Next-gen Wi-Fi chipsets unveiled

A pair of cutting edge chips capable of delivering Wi-Fi connectivity which complies with the latest 802.11ax standard have been unveiled this week by Qualcomm, according to CNET.

One chipset is designed for the routers and access points which will be pumping out Wi-Fi hotspots to bring high speed networking to businesses, homes and public spaces. The other is built for the devices which will need to receive this type of connection, including things like smartphones, laptops and millions of other web-reliant products.

What makes the arrival of these chips especially significant is that they represent the first commercial foray into 802.11ax-compatible wireless communications which will roll out across mainstream devices. And industry observers are hopeful that this new standard will be available on new hardware from a number of manufacturers before the end of the year.

802.11ax is the latest evolution of Wi-Fi, marking a new step on a journey which began all the way back in the final year of the last millennium. It is the successor to 802.11ac, but like its forebears it will also be entirely backwards compatible with older standards, so existing hardware will not need to be ditched immediately, but can still operate in unison with devices that feature the new chips.

Perhaps unsurprisingly, this standard should be able to offer much faster data speeds, offering as much as four times the throughput for receiving devices and meaning that connections of up to 1.8Gbps should be achievable, at least in theory.

Furthermore, the designers have managed to make these chips operate more efficiently in terms of energy use, so they should help to improve smartphone battery life and be less of a resources hog across portable products of all kinds. This could be useful for items that rely on passive Wi-Fi connectivity to interact with the web, as necessitated by the growth of the Internet of Things (IoT).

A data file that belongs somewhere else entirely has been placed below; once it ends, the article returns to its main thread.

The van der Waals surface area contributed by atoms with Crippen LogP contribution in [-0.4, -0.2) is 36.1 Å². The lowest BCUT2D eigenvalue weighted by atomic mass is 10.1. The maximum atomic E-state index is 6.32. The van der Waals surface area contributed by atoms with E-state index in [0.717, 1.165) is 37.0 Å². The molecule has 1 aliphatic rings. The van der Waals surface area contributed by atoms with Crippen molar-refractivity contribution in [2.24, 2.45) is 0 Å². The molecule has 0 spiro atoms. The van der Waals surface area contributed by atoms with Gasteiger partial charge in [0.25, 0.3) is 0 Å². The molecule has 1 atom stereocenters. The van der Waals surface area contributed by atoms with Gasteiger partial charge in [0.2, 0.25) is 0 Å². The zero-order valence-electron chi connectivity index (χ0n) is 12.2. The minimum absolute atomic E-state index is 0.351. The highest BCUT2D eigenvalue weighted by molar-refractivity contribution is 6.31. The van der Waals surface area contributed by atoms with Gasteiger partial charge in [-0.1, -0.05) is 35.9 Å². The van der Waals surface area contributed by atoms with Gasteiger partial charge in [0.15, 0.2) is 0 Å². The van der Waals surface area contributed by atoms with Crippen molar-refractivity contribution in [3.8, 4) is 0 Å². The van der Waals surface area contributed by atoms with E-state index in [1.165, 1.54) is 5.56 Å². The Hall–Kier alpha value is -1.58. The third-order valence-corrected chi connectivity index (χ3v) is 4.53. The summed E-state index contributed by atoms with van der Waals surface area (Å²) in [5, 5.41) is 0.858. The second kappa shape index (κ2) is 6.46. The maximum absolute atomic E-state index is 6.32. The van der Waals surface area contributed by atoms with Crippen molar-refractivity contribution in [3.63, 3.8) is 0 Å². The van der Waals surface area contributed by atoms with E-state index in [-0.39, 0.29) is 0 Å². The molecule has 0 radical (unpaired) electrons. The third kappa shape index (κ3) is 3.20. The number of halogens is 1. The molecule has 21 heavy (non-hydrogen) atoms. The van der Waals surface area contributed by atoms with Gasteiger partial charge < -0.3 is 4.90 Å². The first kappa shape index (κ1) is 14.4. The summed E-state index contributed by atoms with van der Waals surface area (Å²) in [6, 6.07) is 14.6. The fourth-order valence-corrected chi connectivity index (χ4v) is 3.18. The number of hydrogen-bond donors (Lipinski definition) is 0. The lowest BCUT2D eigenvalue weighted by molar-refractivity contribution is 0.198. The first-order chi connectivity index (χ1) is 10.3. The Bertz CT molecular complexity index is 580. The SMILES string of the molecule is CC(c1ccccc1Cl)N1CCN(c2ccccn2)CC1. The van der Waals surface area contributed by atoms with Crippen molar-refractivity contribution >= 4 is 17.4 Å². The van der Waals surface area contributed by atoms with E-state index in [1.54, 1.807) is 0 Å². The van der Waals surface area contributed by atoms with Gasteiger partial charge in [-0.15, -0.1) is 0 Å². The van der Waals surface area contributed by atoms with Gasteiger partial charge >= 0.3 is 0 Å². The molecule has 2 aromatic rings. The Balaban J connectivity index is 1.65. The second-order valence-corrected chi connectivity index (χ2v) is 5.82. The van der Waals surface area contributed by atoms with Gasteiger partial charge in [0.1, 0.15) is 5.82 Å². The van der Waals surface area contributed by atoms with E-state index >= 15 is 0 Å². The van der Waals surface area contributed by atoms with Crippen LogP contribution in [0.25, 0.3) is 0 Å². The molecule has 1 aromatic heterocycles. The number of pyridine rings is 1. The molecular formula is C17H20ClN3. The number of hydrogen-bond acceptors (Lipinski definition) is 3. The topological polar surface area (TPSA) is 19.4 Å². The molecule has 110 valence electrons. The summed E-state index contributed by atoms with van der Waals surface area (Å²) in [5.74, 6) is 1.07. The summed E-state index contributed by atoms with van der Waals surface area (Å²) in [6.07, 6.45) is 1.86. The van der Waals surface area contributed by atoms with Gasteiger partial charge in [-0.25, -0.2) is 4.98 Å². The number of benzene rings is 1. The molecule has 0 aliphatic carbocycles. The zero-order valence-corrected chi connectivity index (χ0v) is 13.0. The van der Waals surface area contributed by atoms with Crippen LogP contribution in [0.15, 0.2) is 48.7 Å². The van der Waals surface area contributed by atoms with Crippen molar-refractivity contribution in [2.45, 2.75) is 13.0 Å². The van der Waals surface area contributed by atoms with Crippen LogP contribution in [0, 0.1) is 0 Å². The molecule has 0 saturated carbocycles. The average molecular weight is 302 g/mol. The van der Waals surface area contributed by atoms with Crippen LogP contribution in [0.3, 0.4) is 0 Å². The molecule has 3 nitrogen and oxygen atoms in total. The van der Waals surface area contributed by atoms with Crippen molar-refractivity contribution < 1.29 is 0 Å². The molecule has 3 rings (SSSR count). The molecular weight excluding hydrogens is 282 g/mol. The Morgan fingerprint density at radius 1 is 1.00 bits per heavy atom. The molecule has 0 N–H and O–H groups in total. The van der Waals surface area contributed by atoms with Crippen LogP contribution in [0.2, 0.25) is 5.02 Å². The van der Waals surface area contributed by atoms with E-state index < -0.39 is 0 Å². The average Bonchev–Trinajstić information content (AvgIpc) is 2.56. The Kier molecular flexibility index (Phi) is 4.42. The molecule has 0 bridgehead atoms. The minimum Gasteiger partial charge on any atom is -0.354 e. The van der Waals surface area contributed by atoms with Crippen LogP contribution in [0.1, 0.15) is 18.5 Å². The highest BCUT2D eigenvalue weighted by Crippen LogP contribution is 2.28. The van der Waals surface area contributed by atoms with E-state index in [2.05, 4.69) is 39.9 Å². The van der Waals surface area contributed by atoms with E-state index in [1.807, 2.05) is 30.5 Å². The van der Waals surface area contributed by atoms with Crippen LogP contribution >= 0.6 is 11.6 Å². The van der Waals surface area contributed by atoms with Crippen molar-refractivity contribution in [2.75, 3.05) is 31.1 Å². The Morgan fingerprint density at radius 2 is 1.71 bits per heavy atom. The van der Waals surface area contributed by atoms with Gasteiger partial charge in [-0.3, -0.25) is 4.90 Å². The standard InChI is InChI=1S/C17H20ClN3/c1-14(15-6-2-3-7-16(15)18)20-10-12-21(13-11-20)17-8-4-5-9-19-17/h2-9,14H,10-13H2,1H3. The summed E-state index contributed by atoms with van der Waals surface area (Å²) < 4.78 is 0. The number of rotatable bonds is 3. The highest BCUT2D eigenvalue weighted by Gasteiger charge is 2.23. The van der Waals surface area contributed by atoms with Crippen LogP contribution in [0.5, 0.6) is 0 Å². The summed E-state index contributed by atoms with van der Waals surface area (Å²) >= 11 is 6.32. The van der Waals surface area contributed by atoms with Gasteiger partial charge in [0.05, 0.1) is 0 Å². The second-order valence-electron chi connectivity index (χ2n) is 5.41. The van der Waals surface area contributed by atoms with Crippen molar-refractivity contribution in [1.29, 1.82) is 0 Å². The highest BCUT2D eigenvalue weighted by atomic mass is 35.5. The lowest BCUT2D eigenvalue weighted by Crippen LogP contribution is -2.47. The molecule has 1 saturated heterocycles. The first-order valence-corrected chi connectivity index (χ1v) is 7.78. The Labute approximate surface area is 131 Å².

For businesses that offer Wi-Fi networks to employees and customers, another advantage of the 802.11ax standard is that it is more efficient in terms of the way that it deals with high volumes of traffic generated by multiple users. So rather than becoming bogged down during peak periods, routers should be capable of operating effectively at all times.

The focus has been placed not just on theoretical performance capabilities, but how this technology will behave when deployed in real world scenarios. Managing connections and dealing with the ebb and flow of traffic will be achieved more effectively even during the transitional period when new 802.11ax devices are intermingling with those based on older standards.

Finally, the Wi-Fi networking technologies which are made available in the coming years with chipsets like these onboard will have the edge over older systems thanks to the way in which they can manage instances in which multiple networks overlap with one another.

At the moment, the airspace can become overcrowded with competing signals, often operating on the same bands and frequencies as one another. But by altering antenna configurations and taking into account this congested environment, many of the problems of the past should be easy to overcome.

The speed with which the mobile market moves in terms of technological adoption means that it should not be long before the first smartphones to feature 802.11ax Wi-Fi connectivity arrive. Predictions of late-2017 device launches including compatibility seem realistic, although manufacturers have yet to be sent samples of the chipsets that Qualcomm has unveiled.

For some businesses, Wi-Fi networking which is not only quicker in ideal circumstances but better able to manage in multiuser environments cannot arrive soon enough.